They consider two scenarios: a “surprise” scenario in which the implementer is already selling its product when it learns of the patent, and an “early negotiation” scenario in which negotiations take place before the product is designed.Footnote 79 For “ironclad” patents – those that are certainly valid – their model is a variant on the standard sunk costs model of holdup; there is no overcharge when ex ante negotiations are possible, and in the ex post scenario the patentee extracts part of the costs of switching to a noninfringing alternative.

When considering probabilistic patents, Lemley & Shapiro further distinguish between two scenarios. If the patent is relatively weak, it will make more sense for the implementer to refrain from redesigning until after it has lost in litigation, in which case its threat point is determined by the sunk costs plus the lost profits on the entire product during the period of redesign. This is the “Litigate” scenario. On the other hand, if the patent is relatively strong, the implementer’s best negotiating strategy is to threaten to redesign its product during litigation (“Redesign and Litigate”), in which case its threat point is determined by the redesign costs. This means that a weak patent will have a higher relative overcharge because it can extract not just redesign costs, but also lost profits on the entire product during the period of redesign. The overcharge is discounted by the probability of validity, so the absolute overcharge for a weak patent will normally be smaller than for a strong patent covering the same technology.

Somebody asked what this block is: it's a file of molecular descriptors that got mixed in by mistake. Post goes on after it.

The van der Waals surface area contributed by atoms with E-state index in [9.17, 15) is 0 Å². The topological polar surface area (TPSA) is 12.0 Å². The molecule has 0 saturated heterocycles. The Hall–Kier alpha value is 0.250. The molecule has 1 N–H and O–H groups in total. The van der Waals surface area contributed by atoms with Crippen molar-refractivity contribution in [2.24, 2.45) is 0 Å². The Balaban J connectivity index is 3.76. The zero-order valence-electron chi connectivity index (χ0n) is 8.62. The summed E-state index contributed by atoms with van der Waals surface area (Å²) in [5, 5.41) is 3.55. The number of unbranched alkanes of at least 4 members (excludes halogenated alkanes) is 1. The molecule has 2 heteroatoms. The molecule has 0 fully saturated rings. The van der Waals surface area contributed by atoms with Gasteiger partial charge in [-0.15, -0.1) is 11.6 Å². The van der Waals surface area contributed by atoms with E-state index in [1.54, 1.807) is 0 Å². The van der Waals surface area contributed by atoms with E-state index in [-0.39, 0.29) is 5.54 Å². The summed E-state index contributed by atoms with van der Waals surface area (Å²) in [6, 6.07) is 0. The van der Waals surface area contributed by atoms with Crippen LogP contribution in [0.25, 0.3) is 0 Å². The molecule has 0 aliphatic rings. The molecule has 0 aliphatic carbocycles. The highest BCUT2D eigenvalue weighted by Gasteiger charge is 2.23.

Lemley & Shapiro show that the probabilistic nature of patents can result in an overcharge even when ex ante negotiations are possible. This is because the implementer’s threat is to avoid using the patented technology entirely, and adopt the best noninfringing alternative instead. This is appropriate for an ironclad patent because it allows the patentee to obtain part of the true value of the invention. The problem is that the implementer’s threat is exactly the same, and so the outcome of the negotiation is exactly the same, even if the patent is potentially invalid. This implies an overcharge, because the royalty should be discounted by the probability of invalidity. The problem, as they put it, is that “the accused infringer has chosen to give up without a fight, effectively agreeing to treat a possibly invalid patent as certainly valid, and so the chance that it would have invalidated the patent will not be reflected in the negotiated royalty.”Footnote 80 (Because the overcharge can be extracted even when an ex ante negotiation takes place, it is perhaps not strictly correct to refer to it as “holdup,” which normally implies that a higher royalty can be extracted ex post, than could have been negotiated ex ante.)